A Franciscan Farewell

San Damiano Cross [Public domain], via Wikimedia Commons
At the beginning of the year we received a letter from our pastor and one from our bishop. The Conventual Franciscan friars, who have served our parish since 1936, are turning the administration of the parish over to the diocese. There just aren’t enough friars to go around anymore, though we have been blessed to have two serving in our parish.

Having always worshipped in parishes staffed by religious priests (in all cases but one, Franciscan friars) rather than diocesan priests, I’m used to priests coming and going every few years.

But last night, at the last Sunday (OK, Saturday night) Mass our pastor would be celebrating with us, I did something I’ve never done before: I wept over the departure of these priests.

Let me be right up front and say that this is not because I don’t trust our bishop to send us a good diocesan priest to serve our parish, because I do. In fact, the priest who is coming here is someone whose homilies I’ve been following online for about a decade now.

But this departure represents something different.

First of all, it’s the loss of the Franciscan friars’ presence in our parish. That’s what drew us to this parish in the first place, in late 1991 when we were “church shopping” (yes, I admit it) after moving to this area. The friars made us feel at home. Franciscan hospitality is unlike any other.

But the two priests who have served here this year, who in some ways could not be any more different from each other, have touched my heart and it will be hard to see them go.

Father Brennan-Joseph, the pastor, inspires. A gifted speaker, he uses humor, personal examples and a fire born of true devotion to bring home the points he makes in his homilies. In addition, he is generous with gratitude and compliments for those who help at Mass in any way.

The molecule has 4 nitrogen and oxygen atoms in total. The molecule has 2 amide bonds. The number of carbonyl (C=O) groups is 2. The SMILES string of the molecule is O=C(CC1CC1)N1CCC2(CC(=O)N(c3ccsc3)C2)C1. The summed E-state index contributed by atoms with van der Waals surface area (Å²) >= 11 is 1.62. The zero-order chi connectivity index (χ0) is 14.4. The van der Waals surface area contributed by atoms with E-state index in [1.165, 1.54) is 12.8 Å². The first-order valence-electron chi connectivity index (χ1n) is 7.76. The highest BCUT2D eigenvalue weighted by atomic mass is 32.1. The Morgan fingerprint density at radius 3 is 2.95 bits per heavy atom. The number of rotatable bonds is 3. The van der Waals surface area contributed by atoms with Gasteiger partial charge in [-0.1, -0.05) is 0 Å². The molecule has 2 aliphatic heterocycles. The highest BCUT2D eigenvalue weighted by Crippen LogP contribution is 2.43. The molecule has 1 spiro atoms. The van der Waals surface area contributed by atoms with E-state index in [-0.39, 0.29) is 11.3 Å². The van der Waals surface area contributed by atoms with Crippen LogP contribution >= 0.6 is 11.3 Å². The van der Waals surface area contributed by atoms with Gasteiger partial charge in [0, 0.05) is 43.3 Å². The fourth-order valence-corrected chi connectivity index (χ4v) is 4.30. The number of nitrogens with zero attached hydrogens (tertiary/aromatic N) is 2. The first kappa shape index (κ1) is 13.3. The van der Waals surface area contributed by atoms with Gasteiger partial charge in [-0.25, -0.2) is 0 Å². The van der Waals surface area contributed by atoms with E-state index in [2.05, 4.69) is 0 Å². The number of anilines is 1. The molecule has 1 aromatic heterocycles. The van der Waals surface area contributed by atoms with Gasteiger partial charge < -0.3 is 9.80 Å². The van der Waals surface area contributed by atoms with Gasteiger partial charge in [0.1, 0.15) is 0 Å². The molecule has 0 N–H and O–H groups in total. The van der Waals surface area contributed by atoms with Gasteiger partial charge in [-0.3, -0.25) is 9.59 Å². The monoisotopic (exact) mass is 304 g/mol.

Father Matthew instructs and challenges. His knowledge of Franciscan history has been a true gift to the Secular Franciscans. He has urged us to keep the Franciscan spirit alive in this parish. And he tells it like it is, which (he admits) puts some people off, but which I find refreshing and necessary. Father Matthew also frequently speaks about prayer during his homilies, and you don’t hear many priests doing that.

Both priests live their calling. They pray with us and for us and they let us know this. They stay after daily Mass on novena days (Monday, the Blessed Mother; Tuesday, St. Anthony; Wednesday, St. Joseph; and Fridays in June, the Sacred Heart). They pray in the Adoration Chapel, with regular hours and drop-in visits. It is a true witness to parishioners to see their priests praying in the Adoration Chapel. They believe; they are devoted; it shows. And it edifies us.

When these two friars arrived in our parish, they knew they’d be here temporarily. But they didn’t just “phone it in,” do Masses, weddings, sick visits and funerals and call it a day. They gave everything they had. They became part of the community. They resurrected a dying altar-server ministry, started a Frassati Society for young adults, and showed up at each and every parish function, staying until the last piece of cake was served.

I am grateful for their service to this parish, for the example they set, for the inspiration and challenges they have given us. May God bless them in their ministry to their future parishes (one in New York state, one in England). And may God help our parish in this time of transition. May we show true Franciscan hospitality to our new pastor.

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